The Indianapolis Checkers came into Indianapolis during a low spot in the city’s hockey history. After Nelson Skalbania sold Wayne Gretzky to Edmonton and closed the doors on the Racers midway through the 1978-79 season, Indy fans would easily be forgiven for turning their backs on the game. But the New York Islanders – at the time, one of the NHL’s premier franchises – saw opportunity in Indy and decided to move their Central Hockey League franchise to the city. President Bill Torrey said, “when hockey treats Indianapolis right, Indianapolis will treat hockey right.” Yes, and yes. The Checkers were an entry in the Central Hockey League for five seasons — from 1979-84. In all, they were owned by the Islanders and operated as the top farm team for the NHL’s preeminent dynasty, which won four Stanley Cups and went to the Cup final all five years during their ownership of the Checkers. Because of the Isles’ stability in the NHL, the core of minor-league players also stayed together and had much success. The Checkers won CHL titles in 1982 and 1983, and finished as the league’s runner-up in 1984. They were the premier franchise in the league – and were one of two teams to survive it, joining Salt Lake in going to the IHL the following year, helping that league’s transition from a Double-A into a top minor league.
Choosing a Checkers all-time team was difficult because of the quality of play in those five years. Note, this counts only the CHL team. The IHL team (1984-87) will be covered in the next post. But, continuing our celebration of 75 years of hockey, here is the Checkers’ all-time team.
Kevin Devine: No player has suited up in more games for an Indianapolis-based hockey team than Kevin Devine, but the bulk of his career in Indy — which started as a Racer and finished with the Checkers in their IHL days — came as a member of this team. He was the Checkers’ captain, and one of the emotional leaders of the team. He played a franchise-record 388 games, and was third in goals (123), assists (136) and points (259). In addition to captaining two championship teams, Devine also won the CHL’s Iron Man Award in 1981. Devine tallied at least 20 goals in all five Checkers seasons, with a high of 28 in 1980-81. He had eight goals in the 1982 championship run, and 11 points in the 1983 playoffs. He was also someone who could protect his teammates, accumlating triple-digit penalty minutes each year. He had 969 during the CHL Checkers run, and over 1,100 for his career in Indianapolis.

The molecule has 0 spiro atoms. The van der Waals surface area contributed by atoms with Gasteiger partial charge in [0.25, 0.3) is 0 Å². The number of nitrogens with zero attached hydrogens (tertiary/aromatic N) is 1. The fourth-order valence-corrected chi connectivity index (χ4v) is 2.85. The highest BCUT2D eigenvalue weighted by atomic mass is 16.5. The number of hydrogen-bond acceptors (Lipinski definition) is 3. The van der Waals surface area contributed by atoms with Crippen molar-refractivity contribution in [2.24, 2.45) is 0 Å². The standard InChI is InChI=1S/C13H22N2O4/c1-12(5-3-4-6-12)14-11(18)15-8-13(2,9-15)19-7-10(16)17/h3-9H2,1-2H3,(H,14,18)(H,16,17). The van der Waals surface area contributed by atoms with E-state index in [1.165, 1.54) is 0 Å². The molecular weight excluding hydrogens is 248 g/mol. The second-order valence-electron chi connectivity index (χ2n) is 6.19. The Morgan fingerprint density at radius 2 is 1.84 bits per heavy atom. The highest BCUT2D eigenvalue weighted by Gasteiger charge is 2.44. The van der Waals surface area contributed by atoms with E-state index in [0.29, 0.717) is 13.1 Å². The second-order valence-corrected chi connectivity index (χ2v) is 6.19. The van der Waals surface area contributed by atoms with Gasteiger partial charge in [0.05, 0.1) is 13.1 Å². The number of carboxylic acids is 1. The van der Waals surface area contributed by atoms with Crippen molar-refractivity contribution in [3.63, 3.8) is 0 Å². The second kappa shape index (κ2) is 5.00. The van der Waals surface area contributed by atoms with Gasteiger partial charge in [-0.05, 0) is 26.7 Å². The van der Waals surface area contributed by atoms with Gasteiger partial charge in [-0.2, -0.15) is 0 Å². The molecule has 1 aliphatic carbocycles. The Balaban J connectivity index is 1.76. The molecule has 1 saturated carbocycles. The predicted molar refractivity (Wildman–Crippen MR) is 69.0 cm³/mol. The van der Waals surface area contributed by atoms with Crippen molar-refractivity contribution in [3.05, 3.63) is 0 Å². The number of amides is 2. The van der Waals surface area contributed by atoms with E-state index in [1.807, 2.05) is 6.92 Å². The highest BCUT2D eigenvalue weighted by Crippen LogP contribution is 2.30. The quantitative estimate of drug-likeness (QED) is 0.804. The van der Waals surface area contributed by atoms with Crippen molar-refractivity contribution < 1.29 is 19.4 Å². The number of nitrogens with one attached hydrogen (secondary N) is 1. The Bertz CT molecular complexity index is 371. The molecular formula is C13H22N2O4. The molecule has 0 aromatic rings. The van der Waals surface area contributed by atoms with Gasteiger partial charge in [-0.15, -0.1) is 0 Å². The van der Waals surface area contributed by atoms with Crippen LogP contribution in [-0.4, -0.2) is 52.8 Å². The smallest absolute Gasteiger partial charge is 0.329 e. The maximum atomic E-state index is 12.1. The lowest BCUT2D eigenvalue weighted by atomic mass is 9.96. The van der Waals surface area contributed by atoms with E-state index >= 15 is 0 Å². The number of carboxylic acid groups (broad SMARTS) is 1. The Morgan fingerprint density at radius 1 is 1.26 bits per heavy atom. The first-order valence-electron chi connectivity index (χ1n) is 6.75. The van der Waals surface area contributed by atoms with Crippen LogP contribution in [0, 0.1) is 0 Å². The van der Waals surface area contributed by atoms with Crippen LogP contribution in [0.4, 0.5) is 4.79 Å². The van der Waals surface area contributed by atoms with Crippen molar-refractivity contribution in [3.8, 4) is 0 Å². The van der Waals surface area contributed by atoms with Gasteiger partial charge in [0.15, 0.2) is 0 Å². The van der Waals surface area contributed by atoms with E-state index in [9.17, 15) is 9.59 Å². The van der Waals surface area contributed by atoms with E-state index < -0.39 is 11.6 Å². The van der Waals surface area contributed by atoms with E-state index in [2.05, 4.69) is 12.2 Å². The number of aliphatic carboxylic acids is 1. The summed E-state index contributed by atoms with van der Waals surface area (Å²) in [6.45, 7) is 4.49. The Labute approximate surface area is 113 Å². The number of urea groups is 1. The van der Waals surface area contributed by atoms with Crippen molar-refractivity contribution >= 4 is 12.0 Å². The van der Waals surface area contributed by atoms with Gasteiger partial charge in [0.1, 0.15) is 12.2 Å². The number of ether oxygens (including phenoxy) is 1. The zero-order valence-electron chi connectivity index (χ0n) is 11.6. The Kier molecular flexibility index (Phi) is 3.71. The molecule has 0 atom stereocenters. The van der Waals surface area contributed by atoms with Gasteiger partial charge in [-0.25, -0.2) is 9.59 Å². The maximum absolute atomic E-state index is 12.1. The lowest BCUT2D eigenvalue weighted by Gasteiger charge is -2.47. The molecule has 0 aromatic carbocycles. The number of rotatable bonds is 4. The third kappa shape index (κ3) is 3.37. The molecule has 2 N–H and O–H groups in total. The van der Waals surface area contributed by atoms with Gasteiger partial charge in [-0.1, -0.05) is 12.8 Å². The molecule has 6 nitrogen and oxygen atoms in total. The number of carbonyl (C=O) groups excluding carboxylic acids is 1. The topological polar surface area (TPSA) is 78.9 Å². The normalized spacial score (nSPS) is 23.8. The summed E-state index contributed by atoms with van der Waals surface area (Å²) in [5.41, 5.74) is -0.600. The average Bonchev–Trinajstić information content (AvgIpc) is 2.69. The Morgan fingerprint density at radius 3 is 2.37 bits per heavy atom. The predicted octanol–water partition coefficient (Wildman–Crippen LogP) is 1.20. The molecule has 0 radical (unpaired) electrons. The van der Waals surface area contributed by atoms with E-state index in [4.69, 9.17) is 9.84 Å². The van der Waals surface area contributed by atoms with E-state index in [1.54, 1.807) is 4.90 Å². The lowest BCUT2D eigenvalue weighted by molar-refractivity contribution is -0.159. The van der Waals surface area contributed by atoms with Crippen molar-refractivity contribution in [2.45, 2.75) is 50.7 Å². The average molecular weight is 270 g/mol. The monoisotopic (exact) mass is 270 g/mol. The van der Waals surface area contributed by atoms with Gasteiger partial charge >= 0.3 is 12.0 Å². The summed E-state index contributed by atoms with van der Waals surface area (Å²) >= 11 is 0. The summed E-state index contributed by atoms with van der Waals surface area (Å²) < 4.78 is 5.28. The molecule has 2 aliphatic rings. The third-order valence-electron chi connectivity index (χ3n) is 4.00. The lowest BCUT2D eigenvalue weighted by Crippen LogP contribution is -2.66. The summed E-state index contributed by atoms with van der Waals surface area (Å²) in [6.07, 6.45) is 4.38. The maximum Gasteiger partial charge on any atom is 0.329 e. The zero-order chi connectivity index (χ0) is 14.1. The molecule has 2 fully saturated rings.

Donald “Red” Laurence: Laurence came to the Checkers in 1981, and immediately became the team’s top scorer. His presence helped give the team an extra offensive boost to go to three consecutive Adams Cup Finals and win two of them. He had been a veteran of 79 NHL games, and had won back-to-back titles in Salt Lake in 1980 and 1981. He joined the team after playing with coach Fred Creighton with the NHL’s Atlanta Flames, and produced identical 43-goal, 55-assist seasons in 1981-82 and 1982-83, winning championships both years. He was a second-team All-Star in 1983, and won the league’s Iron Man award that year. Laurence followed up with 41 goals and 37 assists in 1983-84, giving him 127 goals, 147 assists and 274 points in three seasons as a Checker, all second in team history. He did so in 226 games, leading the team in scoring in all three of his seasons with the CHL Checkers. Laurence also performed in the playoffs – he had a team-high 10 goals and was second on the team with 15 points in 1982, and a team-high 22 points in 1983. His nine goals and 13 points also led the team in playoff scoring in the 1984 runner-up year.